Economists do it with models


Economic models | Big questions and big numbers |

But the policymakers who swallow these simulations have little way of knowing what is driving the results: is it deep theory, solid data, or arbitrary pruning? Sometimes the model-maker himself does not know.

I once had to use some I/O modeling software to assess the economic impacts of a particular program. Actually, I was revising the numbers so that they could be compared to the estimated impacts of a similar program in a different year. I had no idea how to use the software, and the user’s manual was thicker than my attention span would allow. So my tactic was to replicate the results of the old estimation, which I hadn’t done, then apply the same procedure to the new data. So far, so good.

But when a paper containing these results was submitted to a journal and peer-reviewed, there was uncertainty about whether the initial procedure was correct — does this number already include that number?, are these assumptions about different economic sectors correct? Nervous, I now pored through the user manual (anxiety can heighten my attention span), trying to connect the basic mathematics to the actual inner-workings of the software. In the end, I think I found the correct interpretation of results, although the model still contained arbitrary assumptions. Worse, to eliminate those assumptions, I would have had to make an entire host of new, more arbitrary assumptions that would have made the model seem more comprehensive, but would, in my mind, have also made it even less accurate.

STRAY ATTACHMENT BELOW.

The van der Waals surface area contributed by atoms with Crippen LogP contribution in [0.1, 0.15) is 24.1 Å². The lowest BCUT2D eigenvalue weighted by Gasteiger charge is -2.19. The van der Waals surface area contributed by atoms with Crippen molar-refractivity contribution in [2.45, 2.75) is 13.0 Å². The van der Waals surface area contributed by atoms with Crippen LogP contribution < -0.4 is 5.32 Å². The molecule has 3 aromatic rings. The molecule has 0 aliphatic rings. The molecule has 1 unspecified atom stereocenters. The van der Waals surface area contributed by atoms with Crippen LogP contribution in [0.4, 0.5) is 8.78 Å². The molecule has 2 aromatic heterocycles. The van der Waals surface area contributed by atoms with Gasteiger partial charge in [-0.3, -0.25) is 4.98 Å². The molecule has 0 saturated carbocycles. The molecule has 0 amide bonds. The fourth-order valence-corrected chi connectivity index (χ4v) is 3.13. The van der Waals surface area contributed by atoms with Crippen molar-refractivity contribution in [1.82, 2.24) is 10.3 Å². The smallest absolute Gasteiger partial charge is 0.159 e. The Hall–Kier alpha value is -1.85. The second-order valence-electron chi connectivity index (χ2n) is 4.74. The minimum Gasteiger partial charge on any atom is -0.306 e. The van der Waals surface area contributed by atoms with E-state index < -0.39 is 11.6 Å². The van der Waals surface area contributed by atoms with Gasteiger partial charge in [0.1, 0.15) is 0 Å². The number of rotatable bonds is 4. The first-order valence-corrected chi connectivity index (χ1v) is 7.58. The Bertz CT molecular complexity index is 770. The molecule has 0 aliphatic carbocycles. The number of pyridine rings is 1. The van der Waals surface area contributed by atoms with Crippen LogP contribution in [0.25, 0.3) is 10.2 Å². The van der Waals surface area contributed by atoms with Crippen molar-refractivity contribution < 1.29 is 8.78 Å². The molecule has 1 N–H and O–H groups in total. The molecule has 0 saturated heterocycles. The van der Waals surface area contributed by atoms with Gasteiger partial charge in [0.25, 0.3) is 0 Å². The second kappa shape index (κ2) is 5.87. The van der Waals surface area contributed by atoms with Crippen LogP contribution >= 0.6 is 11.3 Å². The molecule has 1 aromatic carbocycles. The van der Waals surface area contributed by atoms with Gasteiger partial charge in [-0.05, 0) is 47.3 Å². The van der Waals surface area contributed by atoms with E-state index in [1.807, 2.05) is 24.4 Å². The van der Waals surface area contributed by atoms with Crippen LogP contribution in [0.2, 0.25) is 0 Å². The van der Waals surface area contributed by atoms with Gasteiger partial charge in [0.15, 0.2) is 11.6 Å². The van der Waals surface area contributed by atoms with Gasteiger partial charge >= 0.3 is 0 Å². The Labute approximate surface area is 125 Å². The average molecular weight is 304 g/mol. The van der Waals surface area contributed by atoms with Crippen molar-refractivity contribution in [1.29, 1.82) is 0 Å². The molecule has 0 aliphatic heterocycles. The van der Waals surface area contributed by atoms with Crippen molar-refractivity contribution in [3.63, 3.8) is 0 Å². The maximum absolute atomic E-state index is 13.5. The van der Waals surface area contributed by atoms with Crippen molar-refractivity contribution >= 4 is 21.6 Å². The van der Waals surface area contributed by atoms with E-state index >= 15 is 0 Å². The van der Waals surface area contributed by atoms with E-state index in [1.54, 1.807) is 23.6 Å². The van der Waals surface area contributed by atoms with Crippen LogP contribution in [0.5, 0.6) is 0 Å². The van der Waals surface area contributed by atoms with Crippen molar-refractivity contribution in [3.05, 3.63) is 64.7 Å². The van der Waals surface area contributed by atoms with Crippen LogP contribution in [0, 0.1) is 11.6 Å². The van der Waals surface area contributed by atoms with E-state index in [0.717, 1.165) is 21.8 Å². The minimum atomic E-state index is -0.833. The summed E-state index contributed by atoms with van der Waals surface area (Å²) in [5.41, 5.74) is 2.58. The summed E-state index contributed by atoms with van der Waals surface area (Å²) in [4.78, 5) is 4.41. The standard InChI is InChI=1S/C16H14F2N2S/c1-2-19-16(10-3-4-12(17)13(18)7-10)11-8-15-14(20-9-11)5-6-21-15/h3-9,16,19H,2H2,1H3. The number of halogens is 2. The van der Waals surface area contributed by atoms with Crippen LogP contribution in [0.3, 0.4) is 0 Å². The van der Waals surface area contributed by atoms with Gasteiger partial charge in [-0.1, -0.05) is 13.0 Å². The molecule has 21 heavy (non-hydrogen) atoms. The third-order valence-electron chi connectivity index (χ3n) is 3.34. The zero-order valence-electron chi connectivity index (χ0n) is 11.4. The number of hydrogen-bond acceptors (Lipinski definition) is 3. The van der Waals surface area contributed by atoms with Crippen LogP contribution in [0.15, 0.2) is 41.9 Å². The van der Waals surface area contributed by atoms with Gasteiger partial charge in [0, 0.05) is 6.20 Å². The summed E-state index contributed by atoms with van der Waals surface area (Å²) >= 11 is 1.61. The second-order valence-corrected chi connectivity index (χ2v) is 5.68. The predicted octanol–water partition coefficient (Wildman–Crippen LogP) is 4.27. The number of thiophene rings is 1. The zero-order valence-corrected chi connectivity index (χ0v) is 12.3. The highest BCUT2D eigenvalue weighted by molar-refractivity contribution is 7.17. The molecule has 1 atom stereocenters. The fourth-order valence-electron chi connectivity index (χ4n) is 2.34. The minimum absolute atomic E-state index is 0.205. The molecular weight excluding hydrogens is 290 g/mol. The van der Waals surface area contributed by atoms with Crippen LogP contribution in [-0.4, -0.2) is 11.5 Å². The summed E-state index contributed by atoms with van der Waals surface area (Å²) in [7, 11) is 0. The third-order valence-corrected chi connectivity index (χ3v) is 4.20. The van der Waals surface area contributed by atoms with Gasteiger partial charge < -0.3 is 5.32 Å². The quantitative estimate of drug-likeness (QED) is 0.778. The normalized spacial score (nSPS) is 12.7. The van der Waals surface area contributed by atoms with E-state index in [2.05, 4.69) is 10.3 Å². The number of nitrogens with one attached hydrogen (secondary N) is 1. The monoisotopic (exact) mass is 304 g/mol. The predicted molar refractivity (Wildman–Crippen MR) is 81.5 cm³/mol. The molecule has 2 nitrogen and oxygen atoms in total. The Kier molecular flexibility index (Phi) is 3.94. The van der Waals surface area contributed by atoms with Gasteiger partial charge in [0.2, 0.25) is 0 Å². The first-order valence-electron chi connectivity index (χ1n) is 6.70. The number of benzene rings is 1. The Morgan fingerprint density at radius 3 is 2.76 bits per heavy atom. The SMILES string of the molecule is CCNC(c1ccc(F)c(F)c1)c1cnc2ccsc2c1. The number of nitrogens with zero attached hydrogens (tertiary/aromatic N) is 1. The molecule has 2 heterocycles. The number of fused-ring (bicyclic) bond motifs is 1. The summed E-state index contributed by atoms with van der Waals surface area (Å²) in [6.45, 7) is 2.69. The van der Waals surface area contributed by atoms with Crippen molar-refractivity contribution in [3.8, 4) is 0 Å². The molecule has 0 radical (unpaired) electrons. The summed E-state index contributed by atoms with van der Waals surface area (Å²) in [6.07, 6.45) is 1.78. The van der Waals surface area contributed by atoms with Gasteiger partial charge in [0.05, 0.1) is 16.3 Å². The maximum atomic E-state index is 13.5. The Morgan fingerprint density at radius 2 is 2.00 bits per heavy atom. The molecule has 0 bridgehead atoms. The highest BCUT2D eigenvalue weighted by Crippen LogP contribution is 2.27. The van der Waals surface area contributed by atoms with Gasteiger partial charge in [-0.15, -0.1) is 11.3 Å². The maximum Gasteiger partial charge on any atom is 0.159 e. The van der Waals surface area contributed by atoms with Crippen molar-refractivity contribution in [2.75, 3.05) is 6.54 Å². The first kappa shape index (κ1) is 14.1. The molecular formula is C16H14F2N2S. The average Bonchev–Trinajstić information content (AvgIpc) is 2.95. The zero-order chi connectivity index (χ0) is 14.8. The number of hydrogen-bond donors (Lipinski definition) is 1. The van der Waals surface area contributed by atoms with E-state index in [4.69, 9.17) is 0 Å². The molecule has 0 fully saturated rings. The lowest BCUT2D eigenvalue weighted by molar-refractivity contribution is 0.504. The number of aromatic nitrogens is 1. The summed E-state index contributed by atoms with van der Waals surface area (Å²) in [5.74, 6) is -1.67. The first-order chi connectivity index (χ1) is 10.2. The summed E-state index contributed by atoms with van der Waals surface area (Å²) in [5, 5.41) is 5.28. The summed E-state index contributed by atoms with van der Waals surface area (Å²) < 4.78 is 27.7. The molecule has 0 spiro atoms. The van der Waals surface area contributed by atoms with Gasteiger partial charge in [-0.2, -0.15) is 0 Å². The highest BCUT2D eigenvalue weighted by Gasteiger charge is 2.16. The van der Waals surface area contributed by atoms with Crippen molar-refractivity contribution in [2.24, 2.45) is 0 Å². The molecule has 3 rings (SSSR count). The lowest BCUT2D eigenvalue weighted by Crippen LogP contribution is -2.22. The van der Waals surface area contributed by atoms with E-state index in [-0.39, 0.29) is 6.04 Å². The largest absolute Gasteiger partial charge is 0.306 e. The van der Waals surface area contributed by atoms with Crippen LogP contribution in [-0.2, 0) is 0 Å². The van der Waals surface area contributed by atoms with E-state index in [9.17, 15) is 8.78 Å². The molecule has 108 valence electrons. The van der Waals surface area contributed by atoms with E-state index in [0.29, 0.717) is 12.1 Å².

And I have (some) experience with this kind of thing. Imagine a legislator with a business background making important decisions on the basis of these kinds of models. And if the experts disagree, what good is deference to expertise?


%d bloggers like this: